According to the SCMP, there has been a notable lift in Hong Kongers applying for Australian business visas. And this is supposedly helping to lift Sydney and Melbourne property values:
A recovery in the Melbourne and Sydney property markets is being boosted by Hong Kong investors fleeing anti-government protests, experts said.
The number of Hong Kong residents applying for business visas for millionaires looking to migrate to Australia might have doubled since June this year, when the protests started.
“Since June, I have seen a significant increase in demand from Hong Kong for Australian visas, with business visas being of great interest to those with the wealth to make it work,” said David Lesperance, an international citizenship and tax law expert and managing partner at Lesperance & Associates.
“I would not be surprised if Hong Kong applications for business visas were up by half, or even twice what they were a year ago.”
This view was shared by Eli McGeever, a Hong Kong-based vice-president of international property at property portal Soho.
“As tensions in Hong Kong show no signs of abating, locals are considering residential options elsewhere,” he said. “Interest in obtaining the business visa is up by at least 200 per cent at the property marketing events that I track in Hong Kong.”
According to Australia’s Department of Home Affairs, 220 Hong Kong residents received two kinds of business visas – Subclass 188 and Subclass 132 – between July 2017 and June 2018, the latest year for which data is available.
“In 2018, 2,400 Hong Kong residents moved to Australia. That compares with 1,600 who moved to the US and 1,100 who moved to Canada,” McGeever said, citing official figures.
We are obviously talking about very small numbers here, so the impact is likely marginal at best.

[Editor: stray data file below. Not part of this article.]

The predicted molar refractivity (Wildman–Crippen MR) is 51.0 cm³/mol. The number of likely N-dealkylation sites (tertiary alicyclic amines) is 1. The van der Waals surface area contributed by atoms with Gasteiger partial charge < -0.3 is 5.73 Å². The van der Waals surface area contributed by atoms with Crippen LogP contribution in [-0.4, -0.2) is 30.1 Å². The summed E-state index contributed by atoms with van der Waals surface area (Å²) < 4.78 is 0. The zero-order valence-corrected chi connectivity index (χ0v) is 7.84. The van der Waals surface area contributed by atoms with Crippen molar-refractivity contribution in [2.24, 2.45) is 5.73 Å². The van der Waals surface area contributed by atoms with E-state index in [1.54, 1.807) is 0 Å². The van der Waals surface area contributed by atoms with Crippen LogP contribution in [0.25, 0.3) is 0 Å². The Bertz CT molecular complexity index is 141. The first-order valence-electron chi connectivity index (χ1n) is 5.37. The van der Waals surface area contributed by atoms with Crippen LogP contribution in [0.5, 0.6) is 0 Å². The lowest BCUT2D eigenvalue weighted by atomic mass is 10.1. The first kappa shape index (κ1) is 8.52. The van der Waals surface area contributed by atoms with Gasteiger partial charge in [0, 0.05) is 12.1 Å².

That said, the latest NAB property survey did show a modest rebound in foreign buyers, driven by Sydney (established) and Melbourne (new):
Previously, we have seen this at The Australian:
In Sydney, the wealth management arm of global investment bank Citi reports a 50 per cent lift in “funds flow” out of Hong Kong and into Australia.
Anthony Si, an investment specialist at Citi says, “high net worth clients view Australia as a safe haven during political unrest in Hong Kong and that’s coupled with the Australians dollar nearing a 10-year low against the US.”
With the Hong Kong dollar “pegged” to the US dollar and our currency falling almost 40 per cent against the US dollar since 2011, it is clear that the richest Hong Kongers are viewing all Australian assets as bargains at current exchange levels.
…Any new funds entering Australia from Hong Kong could add further fuel to a recent turnaround in Sydney and Melbourne residential prices, though Citi says the majority of the recent fund flows have gone into the bond market.
Makes sense. If you’re setting up a bolt hole in the case of a CCP crackdown in Hong Kong then you sure as hell don’t want to buy Aussie property which will be in deep trouble in such a scenario.
But bonds will be bid bigly.